Indiana lawmakers wrapped a legislative session conducted under the shadow of the COVID-19 pandemic Thursday with nearly unanimous backing of a more robust state budget than they had imagined a few months ago.
The Republican-written budget plan calls for spending $37 billion over the next two years — highlighted by an overall school funding increase of about 4.5% each of the next two years. That is more than double what budget negotiators had proposed before new projections released last week showed state tax collections should bounce back stronger than expected from the pandemic recession.
The budget bill supported by Republican Gov. Eric Holcomb cleared the House in a 96-2 vote and the Senate by a 46-3 margin. Several Democratic legislators called it the best state spending plan in years, crediting President Joe Biden and congressional Democrats for helping the state with $3 billion in federal coronavirus relief money.
The state budget also includes money for numerous economic grant programs and construction projects drawing on that federal money, includes $500 million toward a regional economic development grants program, $250 million for broadband internet expansion grants and $160 million for water infrastructure projects.
Republicans described the budget plan as focused on helping the state’s economy grow in the coming years and helping to boost Indiana’s lagging teacher pay.
Republican House Majority Leader Matt Lehman of Berne called it a “wow budget.”
“This says Indiana is going to grow, we’re going to grow rapidly,” Lehman said. “We’re going to put broadband into your communities, we’re going to build water infrastructure in communities. And we are setting the table to grow rapidly.”
The projected school funding increases of 4.6% in the budget’s first year and 4.3% in the second follow a decade of Republican-written state budgets that raised that funding by an average of about 1.5% a year, drawing criticism about school spending not even keeping up with inflation.
Democratic lawmakers said the school funding boost was long overdue, while questioning why Republicans wouldn’t dedicate money toward statewide pre-kindergarten programs and pushed through an expansion of the state’s private school voucher program that could increase its cost by 50% over the next two years.
Democratic Rep. Carey Hamilton of Indianapolis said Indiana teachers had been “under siege” for too long and that she hoped the budget increases would lead to significant pay raises.
“This tells our teachers they are important, and we support them,” Hamilton said. “I’m grateful we are doing that.”
A commission appointed by the governor found it could cost more than $600 million a year to increase Indiana’s average teacher salary ranking from ninth-highest to third-highest in the Midwest.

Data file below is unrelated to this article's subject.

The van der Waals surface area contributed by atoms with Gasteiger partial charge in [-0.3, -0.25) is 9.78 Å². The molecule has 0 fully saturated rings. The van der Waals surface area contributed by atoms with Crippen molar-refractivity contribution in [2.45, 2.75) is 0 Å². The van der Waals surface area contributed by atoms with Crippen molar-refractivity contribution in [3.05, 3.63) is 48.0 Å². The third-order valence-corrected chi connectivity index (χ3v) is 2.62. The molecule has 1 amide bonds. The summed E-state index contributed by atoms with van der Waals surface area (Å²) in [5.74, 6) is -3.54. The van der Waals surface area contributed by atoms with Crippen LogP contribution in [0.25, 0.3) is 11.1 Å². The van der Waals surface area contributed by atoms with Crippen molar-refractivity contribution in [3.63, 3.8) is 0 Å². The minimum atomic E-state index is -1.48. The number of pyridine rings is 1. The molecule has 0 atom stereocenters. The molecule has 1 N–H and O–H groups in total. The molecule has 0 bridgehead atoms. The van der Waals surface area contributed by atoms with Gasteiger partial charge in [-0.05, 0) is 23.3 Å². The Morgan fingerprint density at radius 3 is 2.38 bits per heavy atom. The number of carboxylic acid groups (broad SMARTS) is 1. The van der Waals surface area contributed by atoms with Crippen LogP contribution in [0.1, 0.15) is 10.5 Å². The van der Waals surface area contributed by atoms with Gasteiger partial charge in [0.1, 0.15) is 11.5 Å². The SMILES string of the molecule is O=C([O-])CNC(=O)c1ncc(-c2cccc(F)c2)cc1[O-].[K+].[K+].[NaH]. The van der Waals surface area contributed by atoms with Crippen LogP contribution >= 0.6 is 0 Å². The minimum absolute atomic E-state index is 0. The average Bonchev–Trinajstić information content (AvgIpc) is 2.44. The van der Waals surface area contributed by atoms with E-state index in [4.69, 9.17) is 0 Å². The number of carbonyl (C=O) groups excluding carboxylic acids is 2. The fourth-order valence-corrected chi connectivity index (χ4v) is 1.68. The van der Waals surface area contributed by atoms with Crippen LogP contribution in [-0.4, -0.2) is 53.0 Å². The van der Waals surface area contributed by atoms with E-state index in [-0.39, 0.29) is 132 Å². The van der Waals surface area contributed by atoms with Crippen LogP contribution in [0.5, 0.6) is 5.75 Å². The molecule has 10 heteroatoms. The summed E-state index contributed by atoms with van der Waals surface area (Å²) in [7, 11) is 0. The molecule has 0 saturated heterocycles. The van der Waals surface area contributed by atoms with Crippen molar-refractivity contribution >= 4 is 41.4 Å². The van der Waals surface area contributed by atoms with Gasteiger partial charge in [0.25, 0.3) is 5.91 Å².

State government’s cash reserves that took a big hit last year in the early months of the coronavirus pandemic are expected to reach about $2.3 billion when the current budget year ends June 30 — topping pre-pandemic levels. Republicans anticipate those reserves to grow by 15% to about $2.7 billion over the next two years, which they say is needed to protect the state from any future economic slowdowns.
Democrats criticized Republicans for not conforming state law with a federal American Rescue Plan provision excluding the first $10,200 of unemployment benefits accrued in 2020 from federal taxes for most people while possibly shielding businesses from future tax increases by directing $500 million in federal relief money toward the state’s unemployment insurance trust fund.
Republican argued they were keeping current state policy of treating unemployment benefits like any other income. But Democrats said many people who lost jobs during the pandemic will be hurt when the deadline for 2020 income taxes arrives.
“This is going to be the May 15th surprise from the state of Indiana,” said Democratic Sen. Tim Lanane of Anderson.
Members of the Indiana House met Thursday in their traditional Statehouse chamber for the first time during 2021 after holding their meetings in large conference room of a state office building to allow more space for coronavirus precautions. But having avoided significant COVID-19 disruptions over the past four months, lawmakers had a more ceremonial end to their regular annual session.
Lawmakers, however, are expecting to return to the Statehouse later this year in order to approve new congressional and General Assembly election districts because of delays in receiving redistricting data from the Census Bureau.